Beginning with pre-Columbian Native American history and 16th century Spanish settlement of the coast, the Georgia Pioneer Gallery focuses on General Oglethorpe’s creation of the Colony of Georgia and the enlightenment ideals that were so instrumental in its inception. The gallery contains documents and historical artifacts from the Native Indian, Spanish, British Colonial, and American Revolutionary periods that complement and add dimension to the museum’s history exhibit panels.
The galleries also narrate the story of Georgia’s early history and the bold leadership that has helped them jointly grow into one of the most important destinations in the world. The exhibition features photographs and artifacts from twenty of Atlanta’s pioneering families, names such as Adair, Candler, Glenn, Herndon, Rich, Woodruff, and many others who have helped to shape our social, economic, political, and philanthropic landscape.
December 8, 2017 – June 2, 2018
In early 2016, we began the process of verifying the provenance of a colonial portrait we thought may be among the first Governors of Georgia, Button Gwinnett, for William Fickling. While this alone was an exciting project, it was made even more important as this work is likely the only portrait done of the Governor while he was living in the United States. Gwinnett died in 1777, shortly after signing the Declaration of Independence, and because of this and the fact that he signed few documents, his signature sells at auction for hundreds of thousands of dollars. With the help of expert restorer, Rustin Levenson, her team at ArtCare, and the Georgia Bureau of Investigation, we thoroughly examined the identity of the person in the portrait, concluding that this likeness almost certainly depicts the true face of Governor Gwinnett. Our research has created excitement around the world about this work and our story of the research was just published in Fine Art Connoisseur Magazine. We have opened an exhibition focused on Governor Gwinnett and this restoration on December 8th, 2017 and will keep the exhibition open until June 2nd, 2018 . The exhibition will feature the now famous Fickling portrait as well as Governor Gwinnett’s bed from Saint Catherines Island and other late-18th and early-19th century Georgian furniture, recreating his bedroom from the Old Bosomworth Plantation. We are excited to present this exhibition alongside our permanent collection period room depicting the Midway, Georgia, study of fellow signer, Lyman Hall.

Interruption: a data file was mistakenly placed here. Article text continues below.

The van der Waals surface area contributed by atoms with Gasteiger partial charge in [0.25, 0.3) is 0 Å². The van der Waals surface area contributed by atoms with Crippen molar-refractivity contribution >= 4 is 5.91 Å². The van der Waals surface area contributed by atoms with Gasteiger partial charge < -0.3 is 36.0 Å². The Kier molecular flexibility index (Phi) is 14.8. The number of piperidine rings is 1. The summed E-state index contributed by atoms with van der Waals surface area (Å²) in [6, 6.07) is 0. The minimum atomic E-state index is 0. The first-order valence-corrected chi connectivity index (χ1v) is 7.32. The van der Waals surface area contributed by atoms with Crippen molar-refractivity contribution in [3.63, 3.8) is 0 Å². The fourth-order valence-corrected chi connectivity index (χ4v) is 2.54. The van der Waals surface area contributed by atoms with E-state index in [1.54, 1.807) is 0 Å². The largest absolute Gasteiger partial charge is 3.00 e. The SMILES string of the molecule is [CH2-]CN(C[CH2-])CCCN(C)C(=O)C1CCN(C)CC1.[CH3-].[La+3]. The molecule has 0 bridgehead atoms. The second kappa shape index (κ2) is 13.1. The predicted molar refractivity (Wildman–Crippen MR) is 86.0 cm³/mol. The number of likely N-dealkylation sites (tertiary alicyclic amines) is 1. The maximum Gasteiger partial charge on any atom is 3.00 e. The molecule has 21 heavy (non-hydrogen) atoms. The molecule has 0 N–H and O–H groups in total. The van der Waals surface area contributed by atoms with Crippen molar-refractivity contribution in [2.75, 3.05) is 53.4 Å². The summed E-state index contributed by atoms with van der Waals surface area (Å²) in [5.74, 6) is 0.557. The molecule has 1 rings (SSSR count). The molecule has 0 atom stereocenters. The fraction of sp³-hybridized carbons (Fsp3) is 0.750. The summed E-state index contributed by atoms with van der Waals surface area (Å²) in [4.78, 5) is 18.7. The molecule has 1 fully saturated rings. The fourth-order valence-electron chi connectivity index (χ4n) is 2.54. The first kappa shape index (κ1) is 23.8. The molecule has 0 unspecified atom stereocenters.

August 20, 2016 – January 2, 2017
In celebration of the 20th anniversary of the Atlanta Centennial Olympic Games and in collaboration with Hearst Castle, California, the Michael C. Carlos Museum, and Oglethorpe University, The Games: Ancient Olympia to Atlanta to Rio will feature Ancient Greek artifacts, many of which exceed 2,500 years of age, which tell the history of the Olympic Games and Ancient Olympia, athletic competition, and Greek mythology and politics. We also examine the impact the modern Olympics had on the built environment of Atlanta, and will have on the next host city, Rio de Janeiro.